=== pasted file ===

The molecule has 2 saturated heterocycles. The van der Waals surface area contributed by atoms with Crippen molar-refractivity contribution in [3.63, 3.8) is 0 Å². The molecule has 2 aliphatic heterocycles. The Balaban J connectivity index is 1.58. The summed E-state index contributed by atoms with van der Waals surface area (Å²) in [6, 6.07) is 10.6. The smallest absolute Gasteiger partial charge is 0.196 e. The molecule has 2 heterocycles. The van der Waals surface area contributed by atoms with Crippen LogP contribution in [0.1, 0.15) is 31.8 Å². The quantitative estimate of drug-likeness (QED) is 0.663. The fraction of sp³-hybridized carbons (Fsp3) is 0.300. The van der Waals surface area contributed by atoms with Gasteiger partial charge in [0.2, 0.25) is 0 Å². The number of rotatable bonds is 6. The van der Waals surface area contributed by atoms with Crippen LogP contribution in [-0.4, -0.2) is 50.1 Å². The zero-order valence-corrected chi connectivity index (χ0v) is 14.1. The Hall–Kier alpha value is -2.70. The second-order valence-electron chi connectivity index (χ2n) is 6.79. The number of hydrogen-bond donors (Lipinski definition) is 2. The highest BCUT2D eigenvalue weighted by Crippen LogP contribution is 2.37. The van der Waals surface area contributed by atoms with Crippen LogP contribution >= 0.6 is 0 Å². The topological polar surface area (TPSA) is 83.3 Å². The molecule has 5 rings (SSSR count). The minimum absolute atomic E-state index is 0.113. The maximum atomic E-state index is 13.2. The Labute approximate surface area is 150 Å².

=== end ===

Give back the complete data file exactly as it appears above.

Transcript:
The molecule has 2 saturated heterocycles. The van der Waals surface area contributed by atoms with Crippen molar-refractivity contribution in [3.63, 3.8) is 0 Å². The molecule has 2 aliphatic heterocycles. The Balaban J connectivity index is 1.58. The summed E-state index contributed by atoms with van der Waals surface area (Å²) in [6, 6.07) is 10.6. The smallest absolute Gasteiger partial charge is 0.196 e. The molecule has 2 heterocycles. The van der Waals surface area contributed by atoms with Crippen LogP contribution in [0.1, 0.15) is 31.8 Å². The quantitative estimate of drug-likeness (QED) is 0.663. The fraction of sp³-hybridized carbons (Fsp3) is 0.300. The van der Waals surface area contributed by atoms with Gasteiger partial charge in [0.2, 0.25) is 0 Å². The number of rotatable bonds is 6. The van der Waals surface area contributed by atoms with Crippen LogP contribution in [-0.4, -0.2) is 50.1 Å². The zero-order valence-corrected chi connectivity index (χ0v) is 14.1. The Hall–Kier alpha value is -2.70. The second-order valence-electron chi connectivity index (χ2n) is 6.79. The number of hydrogen-bond donors (Lipinski definition) is 2. The highest BCUT2D eigenvalue weighted by Crippen LogP contribution is 2.37. The van der Waals surface area contributed by atoms with Crippen LogP contribution >= 0.6 is 0 Å². The topological polar surface area (TPSA) is 83.3 Å². The molecule has 5 rings (SSSR count). The minimum absolute atomic E-state index is 0.113. The maximum atomic E-state index is 13.2. The Labute approximate surface area is 150 Å².